The florid Green New Deal proposed by newly elected Rep. Alexandria Ocasio-Cortez has been widely panned by critics on both the right and the left -- but perhaps most notably by Democratic Senate Minority Leader Chuck Schumer. What many critics of the deal fail to note, however, is that the supposed "New Deal" is the Democrats' most recent attempt to co-opt President Donald Trump's populist agenda.
The Green New Deal seeks to achieve on paper what the laws of both physics and economics would not allow in practice: It is attempting to appeal to the strength of the American worker while at the same time discouraging American industrialism. But before we get ahead of ourselves, let's take a look at the not-so-green origins of this stale, almost comical idea.
President Trump's 2016 campaign slogan, "Make America Great Again," has been a wildly powerful rallying cry for his largely blue-collar Rust Belt base. For them, the slogan stands for secure borders, unfettered enterprise and fair trade. Democrats, although they pretend otherwise, clearly know this. They know that the Rust Belt counties across Pennsylvania, Ohio and West Virginia that voted overwhelmingly for Obama in 2008 and 2012 also voted overwhelmingly for Trump in 2016. This singular fact shows it was not Trump's allegedly "bigoted" rhetoric that attracted these voters -- most of whom helped elect America's first black president just eight years prior to Trump's election -- but Trump's promise to restore prosperity to their dying industrial towns.
Although, in their hearts of hearts, Democrats know that economic factors drove traditionally Democratic voters to elect Trump, they do not have a plan of their own to restore economic prosperity to wide swaths of the U.S. population. Rather, they do have a plan, but it is not a new one. The Democrats' plan is the same as it has always been: the Robin Hood strategy. That is, they want to steal from the rich and give to the poor. That's why the Green New Deal is based almost entirely on cost-shifting, taxation and wealth redistribution rather than job creation and sound industrial policy.
And here's the proof: Rep. Ocasio-Cortez celebrated her "successful" attempt to prevent Amazon from building a new headquarters and flagship distribution center in New York City. Let that sink in for a minute. Democrats are celebrating the fact that their constituents will not be the recipients of a major job boom -- in a community that desperately needs jobs. Amazon was guaranteeing New York 25,000 jobs up front and up to 50,000 jobs over the next two decades, not to mention more than $27 billion in state government tax revenues. New York Gov. Andrew Cuomo, who knew just how beneficial Amazon's proposed headquarters would be for the state, made the highly unusual move of openly criticizing Democrats in the New York Legislature who killed the deal. The three-term governor called the plan's demise "the greatest tragedy that I have seen since I have been in government."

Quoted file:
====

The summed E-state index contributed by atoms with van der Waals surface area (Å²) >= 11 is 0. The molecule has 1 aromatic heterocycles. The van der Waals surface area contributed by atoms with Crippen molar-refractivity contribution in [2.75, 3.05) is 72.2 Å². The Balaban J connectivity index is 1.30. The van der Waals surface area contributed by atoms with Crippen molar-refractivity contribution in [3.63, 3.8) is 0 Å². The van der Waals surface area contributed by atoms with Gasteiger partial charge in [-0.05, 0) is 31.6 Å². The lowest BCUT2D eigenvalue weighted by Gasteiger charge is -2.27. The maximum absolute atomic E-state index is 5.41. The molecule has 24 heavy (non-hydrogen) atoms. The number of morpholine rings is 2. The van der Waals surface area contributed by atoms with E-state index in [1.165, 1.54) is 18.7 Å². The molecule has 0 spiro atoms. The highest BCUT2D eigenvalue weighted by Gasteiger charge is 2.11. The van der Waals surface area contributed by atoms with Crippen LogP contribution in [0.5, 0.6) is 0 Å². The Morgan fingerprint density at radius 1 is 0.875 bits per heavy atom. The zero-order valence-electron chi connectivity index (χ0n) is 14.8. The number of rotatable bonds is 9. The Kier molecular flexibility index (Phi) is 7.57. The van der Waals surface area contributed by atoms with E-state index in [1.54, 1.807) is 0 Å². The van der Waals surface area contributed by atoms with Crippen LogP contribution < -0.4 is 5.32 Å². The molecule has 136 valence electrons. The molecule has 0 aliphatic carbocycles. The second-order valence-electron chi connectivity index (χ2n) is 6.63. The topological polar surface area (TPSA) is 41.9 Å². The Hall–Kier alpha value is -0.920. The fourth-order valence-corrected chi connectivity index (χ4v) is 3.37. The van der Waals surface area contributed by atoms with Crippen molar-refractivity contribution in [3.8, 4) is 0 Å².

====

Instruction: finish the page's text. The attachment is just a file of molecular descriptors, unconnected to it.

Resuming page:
The irony here is that Amazon and its CEO, Jeff Bezos, were actually trying to reward Democrats by placing their headquarters in Long Island City, New York, which, historically, has been one of the least business-friendly places in the country. Amazon could have easily -- and far more profitably -- built its new headquarters in Bethlehem, Pennsylvania, or Lansing, Michigan, for example. But this was always more about optics than about a practical job plan.
This leads us to the second prong of Trump's populism and Democrat's failing plans to incorporate it into their dumb new deal: that is, making the American worker more globally competitive by negotiating strong trade deals. Trump's trade sanctions against China and other grossly unfair trading partners are trying to address a lopsided trade regime that has lasted almost 50 years. President Bill Clinton offered a compromise in the form of NAFTA, which he claimed would enable the American worker to get a bigger piece of the manufacturing pie than if China were left unfettered. At the end of the day, NAFTA did very little to stem the declining tide of American manufacturing and may have even hastened its demise.
Trump has worked diligently to put new deals in place, including ongoing negotiations with China, which he forced by imposing massive trade sanctions, as well as with the EU. The president has also negotiated more labor-friendly deals with Mexico and Canada. The Green New Deal similarly wants to privilege American manufacturing by incorporating protectionist trade policies. But here's where the proposed legislation takes a sharp left turn. The Green New Deal's proponents want to prevent job-killing imports from China and other countries, but they also call for the replacement of those imports with a massive investment in so-called clean manufacturing in the United States.
This is a fantastical idea. The heavy manufacturing sectors that have caused the trade imbalance in the U.S. are based on extraction industries such as steel manufacturing and energy harvesting (natural gas, oil and other fossil fuel extraction). Those are not so-called "clean" industries, and they never will be. But Democrats want to have their cake and eat it, too. They believe they can have plentiful clean energy on the cheap -- if only government would get in on the game and make massive taxpayer-funded investments in unproven technologies.
At the end of the day, it all comes down to the tried-and-failed laws of centralized command and picking winners and losers. Obama tried this out during an energy crisis in this country, and most of the renewable energy projects he threw money at failed miserably, leaving taxpayers on the hook for billions of dollars in loan guarantees. This so-called Green New Deal is only new in the sense that it offers to waste even more taxpayer money.